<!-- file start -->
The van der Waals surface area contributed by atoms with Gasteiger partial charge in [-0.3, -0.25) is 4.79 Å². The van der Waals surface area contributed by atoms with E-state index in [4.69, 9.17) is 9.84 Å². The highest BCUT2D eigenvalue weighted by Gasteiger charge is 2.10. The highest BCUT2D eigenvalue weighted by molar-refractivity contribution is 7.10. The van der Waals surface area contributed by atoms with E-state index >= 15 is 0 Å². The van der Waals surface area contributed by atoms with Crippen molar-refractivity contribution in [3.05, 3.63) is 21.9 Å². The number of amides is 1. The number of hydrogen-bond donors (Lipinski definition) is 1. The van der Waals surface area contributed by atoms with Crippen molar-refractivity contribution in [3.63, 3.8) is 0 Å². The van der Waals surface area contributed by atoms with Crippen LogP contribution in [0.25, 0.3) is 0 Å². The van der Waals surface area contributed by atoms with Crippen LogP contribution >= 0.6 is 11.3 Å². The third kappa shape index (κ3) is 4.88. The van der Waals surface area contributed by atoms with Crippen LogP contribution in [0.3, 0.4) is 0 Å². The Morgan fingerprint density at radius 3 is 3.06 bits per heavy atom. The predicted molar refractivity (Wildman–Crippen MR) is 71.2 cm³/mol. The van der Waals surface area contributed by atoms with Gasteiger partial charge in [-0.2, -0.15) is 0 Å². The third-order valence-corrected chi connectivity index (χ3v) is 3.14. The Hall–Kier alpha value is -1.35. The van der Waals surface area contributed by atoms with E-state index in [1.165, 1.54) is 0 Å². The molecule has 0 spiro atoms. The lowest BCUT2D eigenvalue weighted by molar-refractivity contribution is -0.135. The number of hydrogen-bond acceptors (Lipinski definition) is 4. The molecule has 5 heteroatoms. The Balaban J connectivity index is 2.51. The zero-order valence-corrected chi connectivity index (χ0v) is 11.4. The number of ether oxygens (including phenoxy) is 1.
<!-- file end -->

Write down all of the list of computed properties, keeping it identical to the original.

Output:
The van der Waals surface area contributed by atoms with Gasteiger partial charge in [-0.3, -0.25) is 4.79 Å². The van der Waals surface area contributed by atoms with E-state index in [4.69, 9.17) is 9.84 Å². The highest BCUT2D eigenvalue weighted by Gasteiger charge is 2.10. The highest BCUT2D eigenvalue weighted by molar-refractivity contribution is 7.10. The van der Waals surface area contributed by atoms with E-state index >= 15 is 0 Å². The van der Waals surface area contributed by atoms with Crippen molar-refractivity contribution in [3.05, 3.63) is 21.9 Å². The number of amides is 1. The number of hydrogen-bond donors (Lipinski definition) is 1. The van der Waals surface area contributed by atoms with Crippen molar-refractivity contribution in [3.63, 3.8) is 0 Å². The van der Waals surface area contributed by atoms with Crippen LogP contribution in [0.25, 0.3) is 0 Å². The van der Waals surface area contributed by atoms with Crippen LogP contribution >= 0.6 is 11.3 Å². The third kappa shape index (κ3) is 4.88. The van der Waals surface area contributed by atoms with Crippen LogP contribution in [0.3, 0.4) is 0 Å². The Morgan fingerprint density at radius 3 is 3.06 bits per heavy atom. The predicted molar refractivity (Wildman–Crippen MR) is 71.2 cm³/mol. The van der Waals surface area contributed by atoms with Gasteiger partial charge in [-0.2, -0.15) is 0 Å². The third-order valence-corrected chi connectivity index (χ3v) is 3.14. The Hall–Kier alpha value is -1.35. The van der Waals surface area contributed by atoms with E-state index in [1.165, 1.54) is 0 Å². The molecule has 0 spiro atoms. The lowest BCUT2D eigenvalue weighted by molar-refractivity contribution is -0.135. The number of hydrogen-bond acceptors (Lipinski definition) is 4. The molecule has 5 heteroatoms. The Balaban J connectivity index is 2.51. The zero-order valence-corrected chi connectivity index (χ0v) is 11.4. The number of ether oxygens (including phenoxy) is 1.